نتیجه گیری انگلیسی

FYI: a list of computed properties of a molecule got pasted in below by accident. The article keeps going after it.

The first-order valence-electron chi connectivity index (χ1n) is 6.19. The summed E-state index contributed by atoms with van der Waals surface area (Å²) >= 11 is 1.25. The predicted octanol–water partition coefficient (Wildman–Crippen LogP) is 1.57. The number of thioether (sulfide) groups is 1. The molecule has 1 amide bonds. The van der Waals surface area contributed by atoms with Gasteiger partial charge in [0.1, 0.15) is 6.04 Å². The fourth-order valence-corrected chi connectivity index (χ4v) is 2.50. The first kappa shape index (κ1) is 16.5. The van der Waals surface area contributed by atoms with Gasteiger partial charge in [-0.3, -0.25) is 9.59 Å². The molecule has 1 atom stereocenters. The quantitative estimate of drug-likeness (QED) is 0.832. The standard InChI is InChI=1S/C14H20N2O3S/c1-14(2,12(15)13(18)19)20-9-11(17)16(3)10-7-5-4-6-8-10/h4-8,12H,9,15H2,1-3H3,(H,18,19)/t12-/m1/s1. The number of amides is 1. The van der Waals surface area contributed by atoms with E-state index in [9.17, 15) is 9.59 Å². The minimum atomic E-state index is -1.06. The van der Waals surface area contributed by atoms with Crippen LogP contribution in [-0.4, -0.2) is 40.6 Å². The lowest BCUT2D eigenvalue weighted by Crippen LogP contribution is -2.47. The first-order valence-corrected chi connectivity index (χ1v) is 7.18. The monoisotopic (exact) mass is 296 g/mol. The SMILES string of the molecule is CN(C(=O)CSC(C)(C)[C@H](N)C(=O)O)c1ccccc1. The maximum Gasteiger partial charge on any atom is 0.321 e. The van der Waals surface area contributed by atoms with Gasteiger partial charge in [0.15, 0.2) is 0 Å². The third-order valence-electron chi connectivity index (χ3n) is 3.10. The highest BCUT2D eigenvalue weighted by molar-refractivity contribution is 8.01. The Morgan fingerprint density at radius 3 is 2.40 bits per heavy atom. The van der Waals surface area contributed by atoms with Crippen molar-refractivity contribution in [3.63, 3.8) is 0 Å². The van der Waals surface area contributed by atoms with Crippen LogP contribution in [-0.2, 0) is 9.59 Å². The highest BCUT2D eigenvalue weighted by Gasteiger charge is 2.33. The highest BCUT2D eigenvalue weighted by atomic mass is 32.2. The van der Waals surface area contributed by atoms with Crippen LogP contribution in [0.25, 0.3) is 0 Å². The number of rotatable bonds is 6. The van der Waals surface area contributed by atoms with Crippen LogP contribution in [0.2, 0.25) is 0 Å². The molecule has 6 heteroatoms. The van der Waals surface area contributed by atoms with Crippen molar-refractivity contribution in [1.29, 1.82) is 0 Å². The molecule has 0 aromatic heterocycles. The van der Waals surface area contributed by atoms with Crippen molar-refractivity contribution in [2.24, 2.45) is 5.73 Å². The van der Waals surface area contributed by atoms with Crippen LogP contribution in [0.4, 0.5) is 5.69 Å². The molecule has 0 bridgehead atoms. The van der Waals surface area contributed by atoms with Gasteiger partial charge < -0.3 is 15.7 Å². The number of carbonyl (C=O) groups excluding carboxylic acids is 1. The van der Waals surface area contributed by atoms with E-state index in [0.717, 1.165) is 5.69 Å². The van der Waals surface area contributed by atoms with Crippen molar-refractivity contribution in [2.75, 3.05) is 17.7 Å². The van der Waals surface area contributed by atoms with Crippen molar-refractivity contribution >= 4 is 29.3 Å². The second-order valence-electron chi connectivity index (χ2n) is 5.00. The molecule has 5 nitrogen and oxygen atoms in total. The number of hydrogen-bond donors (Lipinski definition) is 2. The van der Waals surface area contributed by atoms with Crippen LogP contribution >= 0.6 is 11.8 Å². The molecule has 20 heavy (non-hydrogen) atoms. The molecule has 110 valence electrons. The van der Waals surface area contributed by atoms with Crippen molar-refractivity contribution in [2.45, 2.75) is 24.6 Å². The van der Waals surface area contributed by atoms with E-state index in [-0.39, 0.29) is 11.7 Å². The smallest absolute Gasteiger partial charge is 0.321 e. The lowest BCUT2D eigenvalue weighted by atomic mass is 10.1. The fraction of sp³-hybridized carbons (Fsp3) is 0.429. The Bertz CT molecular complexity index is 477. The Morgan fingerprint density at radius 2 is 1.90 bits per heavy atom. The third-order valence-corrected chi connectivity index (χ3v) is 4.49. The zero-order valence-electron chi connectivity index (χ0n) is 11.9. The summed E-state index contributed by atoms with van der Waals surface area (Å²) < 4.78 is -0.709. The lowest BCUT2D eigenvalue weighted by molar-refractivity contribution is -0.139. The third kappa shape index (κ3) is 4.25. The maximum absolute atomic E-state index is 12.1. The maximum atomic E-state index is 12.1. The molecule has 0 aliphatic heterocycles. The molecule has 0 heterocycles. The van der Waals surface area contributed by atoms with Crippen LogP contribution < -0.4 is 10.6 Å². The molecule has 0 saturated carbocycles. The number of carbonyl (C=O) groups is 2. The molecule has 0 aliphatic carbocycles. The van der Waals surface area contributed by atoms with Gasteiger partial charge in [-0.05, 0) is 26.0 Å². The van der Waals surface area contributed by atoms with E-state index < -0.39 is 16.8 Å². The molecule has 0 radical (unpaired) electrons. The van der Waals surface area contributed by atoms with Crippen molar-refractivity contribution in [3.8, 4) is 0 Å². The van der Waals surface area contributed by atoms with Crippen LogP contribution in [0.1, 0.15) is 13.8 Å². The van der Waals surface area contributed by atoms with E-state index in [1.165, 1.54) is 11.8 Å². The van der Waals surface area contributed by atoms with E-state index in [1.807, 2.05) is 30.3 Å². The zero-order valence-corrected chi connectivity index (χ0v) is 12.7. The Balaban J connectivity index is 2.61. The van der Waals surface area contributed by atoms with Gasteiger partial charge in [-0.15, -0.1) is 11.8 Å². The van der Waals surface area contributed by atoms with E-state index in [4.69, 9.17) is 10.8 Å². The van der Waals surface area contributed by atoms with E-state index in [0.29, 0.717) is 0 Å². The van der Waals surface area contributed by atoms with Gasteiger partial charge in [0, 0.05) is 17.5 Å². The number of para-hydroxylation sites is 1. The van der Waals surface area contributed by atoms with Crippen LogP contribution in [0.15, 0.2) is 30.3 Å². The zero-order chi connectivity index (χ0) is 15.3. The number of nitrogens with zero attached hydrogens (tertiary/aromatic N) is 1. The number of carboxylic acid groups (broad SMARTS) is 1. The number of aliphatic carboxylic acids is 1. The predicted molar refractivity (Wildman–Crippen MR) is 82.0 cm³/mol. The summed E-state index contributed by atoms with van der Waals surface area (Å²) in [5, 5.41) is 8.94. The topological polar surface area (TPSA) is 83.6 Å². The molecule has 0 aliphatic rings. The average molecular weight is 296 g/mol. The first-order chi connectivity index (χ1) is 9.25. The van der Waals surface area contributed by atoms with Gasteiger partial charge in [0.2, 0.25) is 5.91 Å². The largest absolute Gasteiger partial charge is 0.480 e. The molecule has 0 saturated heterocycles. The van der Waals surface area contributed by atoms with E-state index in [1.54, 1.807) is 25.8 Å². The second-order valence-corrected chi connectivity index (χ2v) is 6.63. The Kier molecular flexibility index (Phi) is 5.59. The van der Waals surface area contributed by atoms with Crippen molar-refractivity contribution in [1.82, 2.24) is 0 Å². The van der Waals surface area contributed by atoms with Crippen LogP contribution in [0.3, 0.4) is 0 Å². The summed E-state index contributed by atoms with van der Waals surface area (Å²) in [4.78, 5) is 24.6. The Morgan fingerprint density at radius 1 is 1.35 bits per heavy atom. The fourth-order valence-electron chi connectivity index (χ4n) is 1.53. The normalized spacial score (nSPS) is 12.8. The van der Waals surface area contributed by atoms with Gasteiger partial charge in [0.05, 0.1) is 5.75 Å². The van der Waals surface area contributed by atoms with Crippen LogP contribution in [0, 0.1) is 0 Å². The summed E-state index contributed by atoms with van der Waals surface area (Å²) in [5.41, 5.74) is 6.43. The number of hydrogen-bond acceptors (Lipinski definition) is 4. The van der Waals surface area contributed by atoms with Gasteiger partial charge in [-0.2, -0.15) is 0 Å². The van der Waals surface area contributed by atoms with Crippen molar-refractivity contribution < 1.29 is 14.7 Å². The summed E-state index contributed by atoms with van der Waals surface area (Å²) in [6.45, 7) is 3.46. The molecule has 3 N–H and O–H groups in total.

Results Inter-rater reliability of PD diagnoses and dimensional scores One third of the 149 SCID-II interviews (n = 50) were reassessed from audiotapes by a second rater, a doctoral candidate in clinical psychology, for purposes of establishing inter-rater reliability. Interviews reviewed for reliability purposes were randomly selected with the constraint that three-quarters (n = 38) corresponded to individuals with at least one PD. Overall, inter-rater reliability was very good. For categorical judgments across the 12 PDs that occurred with sufficient frequency (i.e., rated as present by the interviewer and reliability assessor on 10 or more occasions; n = 8 of 12 PD concepts), the median kappa value was .91 (range, .85 to .95). At the cluster level of analysis, corresponding kappa values were .92 for the A-F cluster, .87 for the E-D cluster, and .86 for the O-E cluster. Finally, kappa for the diagnosis of any PD (including provisional PDs) across participants was .90. For dimensional scores, the median intraclass correlation coefficient (ICC Formula 1,1)61 for the 12 PDs was .97 (range, .87 to .99). For the dimensional scores associated with each of the 3 PD clusters, ICCs were .99 for A-F, .98 for E-D, and .88 for O-E. Finally, the ICC that corresponded to the degree of agreement in the dimensional score based on all PD features (including those for provisional PDs) was .93. Farmer and Chapman49 provide additional reliability and diagnostic accuracy data associated with this sample. Representativeness of retained sample relative to entire sample As noted, 98 of 149 participants (66%) provided usable ESM data. When participants who provided usable data were contrasted with those who did not, few differences were observed. Both groups evidenced similar proportions of individuals who met criteria for at least one PD, χ2(1) = 0.02, not significant (NS) (56.9% v 58.2% for noncompleters and completers, respectively). A set of 11 chi-square analyses (one for each PD concept with the exception of dependent PD, a diagnosis that was not observed in the present research) revealed an absence of any significant effect for the presence versus absence of specific PDs and the provision of usable ESM data. When analyzed at the dimensional level, there were no significant differences in the three cluster dimensional scores (O-E, E-D, and A-F) as a function of the provision of usable ESM data. When dimensional scores for individual PD concepts were considered, only one of 12 contrasts revealed a significant difference. This was observed for obsessive-compulsive PD, whereby those who produced usable ESM data had a higher dimensional score for this PD category (mean = .36) than those who did not (mean = .30), t(147) = 1.98, P < .05. No significant sex difference between groups was noted, χ2(1) = 0.53, although there was a significant age difference, F(1, 147) = 5.61, P < .05. Those who provided usable ESM data were significantly older (mean = 29.49) than those who did not (mean = 25.75). PD diagnostic and dimensional score characteristics of sample Table 1 reports the diagnostic characteristics and mean dimensional scores for the 98 persons who provided usable ESM data. Those individuals who met diagnostic criteria for at least one PD (n = 57, or 58%) had, on average, 2.28 (SD = 1.67) diagnosed PDs. Those with PDs did not significantly differ from those without PDs in terms of age, F(1, 96) = 0.50, or in sex distribution, χ2(1) = 2.42. Table 1. Personality Disorder Diagnoses and Mean Dimensional Scores (N = 98) Frequency (%) of Diagnosis Dimensional Score Mean for Sample Anxious-fearful cluster 36 (36.7) 0.25 Avoidant 17 (17.3) 0.26 Dependent 0 (0.0) 0.12 Obsessive-compulsive 26 (26.5) 0.36 Odd-eccentric cluster 19 (19.4) 0.24 Paranoid 13 (13.3) 0.28 Schizotypal 7 (7.1) 0.29 Schizoid 2 (2.0) 0.15 Erratic-dramatic cluster 28 (28.6) 0.23 Histrionic 5 (5.1) 0.19 Narcissistic 11 (11.2) 0.27 Borderline 17 (17.3) 0.34 Antisocial 9 (9.2) 0.14 Provisional personality disorders Passive-aggressive 8 (8.2) 0.25 Depressive 15 (15.3) 0.34 Any personality disorder 57 (58.1) — All personality disorders — 0.24 Table options Factor analysis of PD dimensional scores To investigate the degree to which PD concepts displayed the dimensionality implied in the DSM-IV PD clustering scheme, a factor analysis of PD dimensional scores was performed with varimax (orthogonal) rotation, with factors extracted according to the principle components method and the eigenvalue >1.0 rule. Provisional PD concepts (i.e., depressive and passive-aggressive) that have not been incorporated into the cluster scheme were excluded from this analysis. As displayed in Table 2, three factors were extracted that accounted for 64.5% of the cumulative variance in dimensional PD ratings (34.5% for factor 1; 19.2% for factor 2; and 10.9% for factor 3). This analysis essentially supported the DSM-IV PD clustering scheme. Factor 1 was defined by each of the E-D PD concepts (histrionic, narcissistic, borderline, antisocial). PD concepts that largely defined factor 2 were from the O-E cluster (schizoid, schizotypal, paranoid) as well as avoidant PD from the A-F cluster. Factor 3 was defined by two of the A-F PDs (dependent and compulsive). Avoidant PD also had a moderate (.51) loading on this factor. Table 2. Factor Analysis of Personality Disorder Dimensional Scores (N = 98): Orthogonal Rotation Diagnostic Concept Factor 1 Factor 2 Factor 3 Histrionic (HST) .84 Narcissistic (NAR) .79 Borderline (BRD) .60 .52 Antisocial (ANT) .62 −.40 Paranoid (PAR) .58 Schizotypal (SZT) .46 .57 Schizoid (SZD) .81 Avoidant (AVD) .68 .51 Dependent (DEP) .74 Obsessive-compulsive (COM) .69 NOTE. All loadings ≤ −.40 or ≥ .40 are presented. The highest loading for a PD concept is bolded. Table options Intercorrelations among personality constructs Intercorrelations of PD cluster dimensional scores Given the general support for the DSM-IV PD clustering scheme from the factor analytic findings described above, intercorrelations among the PD cluster dimensional scores were computed in order to determine the degree of covariation among these cluster concepts. The correlations of A-F and O-E (r = .51, P < .001) and E-D and O-E (r = .53, P < .001) were moderate and significant, whereas the correlation for A-F and E-D (r = .15) was not significant. Pearson and partial correlations corresponding to PD cluster dimensional scores and personality measures Table 3 displays the Pearson and partial correlations among PD cluster dimensional scores and personality measures. Because of the moderate associations that some cluster dimensional scores share, partial correlations are also presented for each PD cluster once common variance associated with the remaining two clusters was removed. A-F dimensional scores were most strongly associated with anxiety, neuroticism, and introversion, but were not significantly associated with impulsivity. In contrast, E-D dimensional scores were most strongly associated with impulsivity, extraversion, and neuroticism, but were not significantly related to anxiety. Patterns of correlations for O-E dimensional scores suggested a tendency toward introversion, neuroticism, and anxiety, with a modest significant negative partial correlation obtained for impulsivity. The overall pattern of correlations suggests that neuroticism is not a particularly good discriminator among the PD clusters. However, anxiety and impulsivity discriminated A-F cluster scores from E-D cluster scores. Finally, O-E correlations showed a similar pattern, albeit attenuated, to those obtained for A-F. Table 3. Correlations (Pearson and partial) Among Personality Disorder Cluster Dimensional Scores and Personality Measures (N = 98) Personality Measures PD Cluster Anxious-Fearful (A-F) Erratic-Dramatic (E-D) Odd-Eccentric (O-E) Pearson Partial Pearson Partial Pearson Partial EPI extraversion −.47‡ −.41‡ .40‡ .63‡ −.24∗ −.39‡ IMP composite −.08 −.09 .61‡ .64‡ .12 −.22∗ EPI neuroticism .56‡ .44‡ .49‡ .36‡ .58‡ .21∗ ANX composite .77‡ .67‡ .12 −.18 .55‡ .33‡ NOTE. Partial correlations are computed once the shared variance associated with dimensional scores from the remaining two personality disorder clusters is removed. Abbreviations: EPI, Eysenck Personality Inventory; IMP, impulsivity composite; ANX, anxiety composite. †P < .01 ∗ P < .05 ‡ P < .001. Table options Overview of experience sampling data Average number of usable responses On average, participants provided 25.54 (SD = 2.85) usable ESFs in response to page signals. Consequently, across the 98 participants, a total of 2,503 usable ESFs were obtained. Persons with one or more PDs were as likely to respond to pages as those without PDs, F(1, 96) = 0.02, NS. Average response time The mean response time to pages was 1.67 minutes (SD = 1.25). Persons with PDs responded to pages as promptly as those without PDs, F(1, 96) = 0.00, NS. Specific mood experiences among those with and without PDs Averaged mood ratings For each participant, ratings for the 20 mood pairs were separately aggregated and then averaged across experience samples. Such an approach yields more stable or reliable indices of trait mood.62 These averaged scores were then used in the computation of an overall sample mean, as well as means for specific subsamples. Table 4 presents the means and standard deviations of averaged mood ratings for the sample as a whole, as well as for two contrast groups, those with and without PDs. In the interpretation of these data, mean values greater than 0.00 indicate a tendency toward the endorsement of the positively valenced mood of the pair, whereas means less than 0.00 indicate a tendency toward the endorsement of the negatively valenced mood. Table 4. Means and Standard Deviations of ESM Mood Ratings for the Entire Sample and as a Function of Personality Disorder Status Mood or State Entire Sample (N = 98) Contrasts t Without PD (n = 41) With PD (n = 57) Mean (SD) Mean (SD) Mean (SD) Sleepy/awake 1.15 (0.88) 1.18 (0.81) 1.13 (0.93) NS Confused/clear 0.83 (0.82) 1.04 (0.76) 0.67 (0.83) 2.23∗ Bored/interested 0.69 (0.74) 0.91 (0.73) 0.54 (0.72) 2.50∗ Restless/calm 0.44 (0.82) 0.77 (0.85) 0.21 (0.72) 3.53‡ Sad/happy 0.40 (0.76) 0.75 (0.77) 0.15 (0.65) 4.19‡ Anxious/carefree 0.00 (0.68) 0.23 (0.61) −0.23 (0.67) 3.57‡ Angry/cheerful 0.42 (0.67) 0.75 (0.71) 0.19 (0.53) 4.48‡ Lonely/sociable 0.44 (0.61) 0.73 (0.53) 0.23 (0.59) 4.34‡ Ashamed/proud 0.20 (0.51) 0.37 (0.64) 0.08 (0.36) 2.57∗ Dull/alert 0.89 (0.80) 1.08 (0.78) 0.75 (0.79) 2.10∗ Tense/relaxed 0.57 (0.94) 1.00 (0.77) 0.25 (0.93) 4.22‡ Disagreeable/agreeable 0.46 (0.63) 0.71 (0.65) 0.28 (0.57) 3.45‡ Rejected/supported 0.30 (0.57) 0.55 (0.68) 0.11 (0.39) 3.68‡ Threatened/safe 0.72 (0.87) 1.02 (0.95) 0.51 (0.75) 2.85† Dissatisfied/satisfied 0.20 (0.75) 0.49 (0.81) 0.00 (0.64) 3.17† Weak/strong 0.33 (0.70) 0.58 (0.74) 0.16 (0.61) 3.07† Empty/fulfilled 0.12 (0.61) 0.47 (0.59) −0.13 (0.51) 5.46‡ Stubborn/cooperative 0.31 (0.57) 0.48 (0.66) 0.19 (0.46) 2.41∗ Passive/active 0.34 (0.58) 0.48 (0.48) 0.24 (0.63) 2.00∗ Closed/open 0.43 (0.67) 0.62 (0.62) 0.29 (0.68) 2.53∗ NOTE. When variances were unequal between groups based on Levene’s test, pooled variance estimates were used in the evaluation of group differences. Negative means indicate stronger association with left term of the pair; positive means indicate stronger association with right term of the pair. When a Bonferroni correction is applied to the critical alpha level, only those t values that are significant at P < .001 remain significant at the P < .05 level. ∗ P < .05 † P < .01 ‡ P < .001. Table options For all 20 pairs of terms, average ratings were positive (or, in the case of anxious/carefree, neutral), indicating a predominance of slightly to moderately positive mood experiences across the entire sample. When individuals who had at least one diagnosable PD were compared with those who did not have a PD, significant differences in moods were apparent. Although those with a PD demonstrated a tendency to experience more neutral or positive moods than negative ones, they had lower mood ratings in comparison to the no PD group. Overall mood variability Mood variability was indexed by the within-subject variances derived from the mood ratings of individual participants over multiple occasions. As such, the basic datum employed for each participant referred to his or her average extremity of mood change.24 Previous research has suggested that mood variability is a stable individual difference characteristic.23, 24 and 25 To evaluate whether this was the case in this study, a 20 × 20 correlation matrix of averaged within-subject mood variances was computed. A total of 190 nonredundant correlations were derived from this matrix, and of these, all were positive and 95% were significant (correlation range, .09 to .74; mean correlation = .48). Consequently, mood variability was a stable individual difference variable in this research. Based on this analysis, the degree of mood variability experienced by those with and without PDs was contrasted. When averaged within-subject variances were contrasted for those with and without PDs, no significant differences were noted for any of the 20 pairs of mood terms. Within-subject mood variances for individual mood terms were also considered for aggregation. Prior to aggregation, an internal consistency analysis was performed on the averaged within-subject mood variances for the 20 mood terms. The result alpha coefficient was .94; therefore, averaged within-subject variances associated with mood terms were highly internally consistent. Mood variances for each of the 20 mood terms were subsequently summed, which resulted in a single index of average mood variability. This index was then evaluated in relation to the presence versus absence of any PD, whereby no significant difference in mood variability was noted, t(96) = 0.12. Factor analysis of mood ratings As a precursor to an investigation of mood in relation to specific PDs and associated dimensional scores, a factor analysis was conducted to identify and reduce any underlying dimensionality associated with mood ratings. In this analysis, promax (oblique) rotation was specified and factors were extracted according to the principle components method and eigenvalue >1.0 rule. Table 5 presents the results from this analysis. Table 5. Factor Analysis of Averaged Mood Ratings (N = 98): Oblique Rotation Mood or State Dimensions of Mood Factor 1: Unpleasant v Pleasant Factor 2: Activated Unpleasant v Unactivated Pleasant Factor 3: Unactivated Unpleasant v Activated Pleasant Sleepy/awake .93 Confused/clear .73 Bored/interested .69 Restless/calm .91 Sad/happy .70 Anxious/carefree .79 Angry/cheerful .69 Lonely/sociable .82 Ashamed/proud .97 Dull/alert .85 Tense/relaxed .88 Disagreeable/agreeable .64 Rejected/supported .97 Threatened/safe .62 Dissatisfied/satisfied .72 Weak/strong .73 Empty/fulfilled .79 Stubborn/cooperative .82 Passive/active .62 Closed/open .59 NOTE. All loadings ≤−.40 or ≥.40 are presented. Table options Three factors were extracted that accounted for 75.7% of cumulative variance in averaged mood ratings (59.4% for factor 1; 10.6% for factor 2; and 5.8% for factor 3). Factor 1 was largely defined by items that corresponded to Larsen and Diener’s63 and Russell’s58 unpleasant-pleasant dimension. Items with the highest loadings on this factor emphasized mood states associated with interpersonal disunion versus connection (e.g., rejected/supported, ashamed/proud, lonely/sociable). Factor 2 resembled Larsen and Diener’s63 activated unpleasant-unactivated pleasant dimension, and was defined primarily by mood pairs that contrasted anxious tension versus contentment (e.g., tense/relaxed, restless/calm, anxious/carefree). Factor 3, which demonstrated a correspondence to Russell’s58 arousal-sleep dimension and Larsen and Diener’s63 unactivated unpleasant-activated pleasant dimension, was largely defined by mood pairs that contrasted deactivation versus activation (e.g., dull/alert, sleepy/awake, bored/interested). Each of the 20 mood pairs substantially loaded (i.e., .59 or higher) on one of these factor dimensions. Subscales based on these factor-analytically derived dimensions were generated, whereby mood pairs that loaded highest on a given factor were included in the subscale that corresponded to that factor. The unpleasant-pleasant subscale based on the first rotated factor contained 11 items and demonstrated excellent internal consistency (α = .97) as did the four-item activated unpleasant-unactivated pleasant subscale based on the second rotated factor (α = .90). Finally, the five-item subscale generated from the third rotated factor, unactivated unpleasant-activated pleasant, displayed very good internal consistency (α = .87). Prior to performing the analyses that follow, subscale scores that corresponded to the mood dimensions identified in the factor analysis were standardized within the sample. As a consequence, means reported below are based on standard scores. Mood experiences in relation to PD diagnostic categories Averaged mood ratings Contrasts in mood experiences were performed at three different levels of categorical analysis: (1) the presence versus absence of individual PD diagnostic categories, (2) the presence versus absence of a cluster-level diagnosis, and (3) the presence versus absence of any PD. At the level of individual PD diagnostic categories, six of 12 PDs (avoidant, obsessive-compulsive, paranoid, narcissistic, borderline, and depressive) were diagnosed 10 or more times within the study sample. Scores that corresponded to each of the three mood dimensions were contrasted for those with and without these PDs, separately for each PD. Table 6 notes the discriminating and nondiscriminating mood experiences associated with each of these PD concepts. Table 6. Contrasts in Mood Experience as a Function of Personality Disorder Categories and Specific Personality Disorder Diagnostic Concepts Personality Disorder Category or Concept No. of Participants With/Without Diagnosis Dimensions of Mood: Means (SD) Factor 1: Unpleasant v Pleasant Factor 2: Activated Unpleasant v Unactivated Pleasant Factor 3: Unactivated Unpleasant v Activated Pleasant Specific PD Concepts a Avoidant Present 17 −.80 (.67) −.83 (.89) −.62 (.84) Absent 81 .17 (.98)‡ .17 (.94)‡ .13 (.96)† Obsessive-compulsive Present 26 −.38 (.88) −.44 (.86) −.19 (.96) Absent 72 .14 (1.01)∗ .16 (1.00)† .07 (1.01) Narcissistic Present 11 −.20 (.66) .04 (.70) .26 (1.11) Absent 87 .03 (1.04) .00 (1.03) −.03 (.99) Borderline Present 17 −.30 (.99) −.35 (1.11) −.03 (1.15) Absent 81 .06 (1.00) .07 (.97) .01 (.97) Paranoid Present 13 −.51 (.84) −.59 (.85) −.54 (1.05) Absent 85 .08 (1.00)∗ .09 (.99)∗ .08 (.97)∗ Depressive Present 15 −.88 (.72) −1.05 (.88) −.46 (1.12) Absent 83 .16 (.96)‡ .19 (.90)‡ .08 (.96) Cluster Diagnosis Any A-F PD Present 36 −.48 (.84) −.51 (.90) −.34 (.93) Absent 62 .28 (.99)‡ .30 (.94)‡ .20 (.99)∗ Any E-D PD Present 28 −.22 (.82) −.21 (.94) −.01 (1.08) Absent 70 .09 (1.06) .08 (1.02) .00 (.97) Any O-E PD Present 19 −.50 (.77) −.56 (.92) −.42 (1.00) Absent 79 .12 (1.02)∗ .13 (.98)† .10 (.98)∗ Any Diagnosis of a PD Present 57 −.34 (.81) −.34 (.89) −.22 (.99) Absent 41 .47 (1.06)‡ .47 (.96)‡ .31 (.95)† NOTE. All means are expressed as standard scores. For all significant contrasts as determined by the t-test statistic, the presence of a PD diagnostic category was associated with less favorable moods. When a Bonferroni correction was applied to the critical alpha level to adjust for all contrasts performed, only those t values significant at the P < .0017 level remained significant at the P < .05 level. ∗ P < .05 † P < .01 ‡ P < .001. a Individual PD diagnostic categories in this column only include those diagnosed as positive on at least 10 occasions within the sample. Table options When a Bonferroni correction was applied to the critical alpha level to adjust for the number of contrasts performed, only those t values that were significant at the P < .0017 level remained significant at the P < .05 level. Results indicated that individuals with avoidant and/or depressive PDs were more likely relative to those without either of these conditions to experience less pleasant moods associated with the factor 1 (unpleasant v pleasant) and factor 2 (activated unpleasant v unactivated pleasant) but not factor 3 (unactivated unpleasant v activated pleasant) mood dimensions. At the cluster level of analysis (from which depressive and passive-aggressive PDs are excluded), those with any A-F PD compared to those without a PD from this cluster had less pleasant moods associated with factors 1 and 2. Finally, those with any PD compared to those without a PD displayed less pleasant factor 1 and 2 related moods. Overall mood variability When mood variability was examined in relation to the presence versus absence of specific PD diagnostic concepts observed with sufficient frequency (i.e., 10 or more occasions within the sample), presence versus absence of cluster-level PD diagnoses, or the presence versus absence of any PD, no significant differences were observed in any analysis. Mood experiences in relation to PD dimensional scores Averaged mood ratings ESM mood rating data were also analyzed with reference to PD dimensional scores. Dimensional representations of PD concepts have been shown to possess greater psychometric advantages relative to the diagnostic categorization of these conditions.64 Because passive-aggressive and depressive PDs have not been assigned to a symptomatological cluster due to their provisional status, they were excluded from cluster-based analyses. Also, because of the moderate association that the O-E dimensional score had with dimensional scores derived from the remaining two clusters, both Pearson and partial correlations between PD cluster scores and averaged mood ratings are presented in Table 7. Table 7. Correlations (Pearson and partial) Among Personality Disorder Cluster Dimensional Scores and Averaged Mood Ratings (N = 98) Mood Dimension PD Cluster Anxious-Fearful (A-F) Erratic-Dramatic (E-D) Odd-Eccentric (O-E) Pearson Partial Pearson Partial Pearson Partial Factor 1: unpleasant v pleasant −.50‡ −.40‡ −.27† −.16 −.39‡ −.07 Factor 2: activated unpleasant v unactivated pleasant −.49‡ −.42‡ −.23∗ −.16 −.31† .02 Factor 3: unactivated unpleasant v activated pleasant −.39‡ −.35‡ −.18 −.14 −.21∗ .06 NOTE. Negative correlations indicate stronger association with less pleasant moods. Partial correlations are computed once the shared variance associated with dimensional scores from the remaining two PD clusters is removed. ∗ P < .05 † P < .01 ‡ P < .001. Table options When Pearson correlations for PD cluster scores and mood dimension scores were considered, a fairly reliable pattern was noted. All correlations for A-F cluster dimensional scores and mood ratings were significant and moderately negative; that is, as the number of A-F features increased, values for each of the three mood dimensions decreased. When E-D cluster dimensional scores were correlated with mood dimension scores, two of the three correlations were significant although all were relatively modest (range of r values, −.18 to −.30). Finally, correlations of O-E dimensional scores with mood dimensions were all negative and significant. A somewhat different pattern emerged, however, when partial correlations were considered. These correlations were based on cluster dimensional scores once the shared variance associated with dimensional scores from the remaining two clusters was removed. When partial correlations were computed for A-F dimensional scores and mood ratings, correlations with each of the mood dimensions continued to be moderately negative and significant, although attenuated relative to the corresponding Pearson correlations. Greater change was apparent when partial correlations for E-D and O-E with mood dimensions were considered, as none of the resultant correlations were significantly different from zero. Table 8 displays the correlations that the 12 PD dimensional scores shared with the three mood dimensions. All of the individual A-F PDs had significant and negative correlations with each of the three mood dimensions, with avoidant PD consistently displaying the largest association with mood quality. While none of the O-E PDs demonstrated an association with factor 3 moods, they generally correlated negatively and significantly with the other mood dimensions. With the exception of borderline PD, which significantly and negatively correlated with each of the three mood dimensions, all other PDs within the E-D cluster either had no association or only a very modest association with mood quality. Noteworthy is the observation that two of the three correlations that borderline PD traits shared with mood remained significant once common variance that borderline PD dimensional scores had with A-F dimensional scores was statistically removed (partial r values: factor 1 = −.29, P < .01; factor 2 = −.27, P < .01; factor 3 = −.13, NS). Consequently, negative moods associated with borderline PD traits cannot be fully accounted for by the presence of comorbid A-F PD features. Finally, both the depressive and passive-aggressive provisional PD concepts correlated significantly and negatively with each of the mood dimensions. Table 8. Specific Personality Disorder Dimensional Scores Correlated With Dimensions of Mood Experience Personality Disorder Dimension Dimensions of Mood Factor 1: Unpleasant v Pleasant Factor 2: Activated Unpleasant v Unactivated Pleasant Factor 3: Unactivated Unpleasant v Activated Pleasant Avoidant −.46‡ −.46‡ −.36‡ Dependent −.28† −.27† −.20∗ Obsessive-compulsive −.32† −.31† −.26† Histrionic −.02 −.04 −.12 Narcissistic −.22∗ −.11 −.12 Borderline −.42‡ −.40‡ −.25∗ Antisocial −.06 −.05 .03 Paranoid −.32† −.29† −.18 Schizotypal −.26∗ −.14 −.19 Schizoid −.32† −.28† −.11 Depressive −.48‡ −.49‡ −.33† Passive-aggressive −.35‡ −.32† −.28† NOTE. Negative correlations indicate stronger association with unpleasant moods; positive correlations indicate stronger association positive moods. ∗ P < .05 † P < .01 ‡ P < .001. Table options Overall mood variability At the cluster dimensional level of analysis, nonsignificant correlations were obtained for A-F (r = −.17), E-D (r = .04), and O-E (r = −.11) dimensional scores. Partial correlations were also computed that examined the degree of association between mood variability and individual PD cluster dimensional scores once shared variance with the remaining two PD cluster dimensional scores was statistically removed. Similarly, all partial correlations associated with mood dimensions and PD cluster score dimensions once common variance among the PD clusters was removed were nonsignificant. When dimensional scores were considered for each of the 12 PD concepts, only one significant association with mood variability was observed, and this was a negative association between the avoidant PD dimensional score and overall mood variability (r = −.23, P < .05). This finding indicated that as avoidant PD traits became more pronounced, the degree of mood variability became attenuated. Of particular note was a near-zero correlation between borderline (r = .02, NS) and schizotypal (r = −.14, NS) PD dimensional scores and the mood variability aggregate index.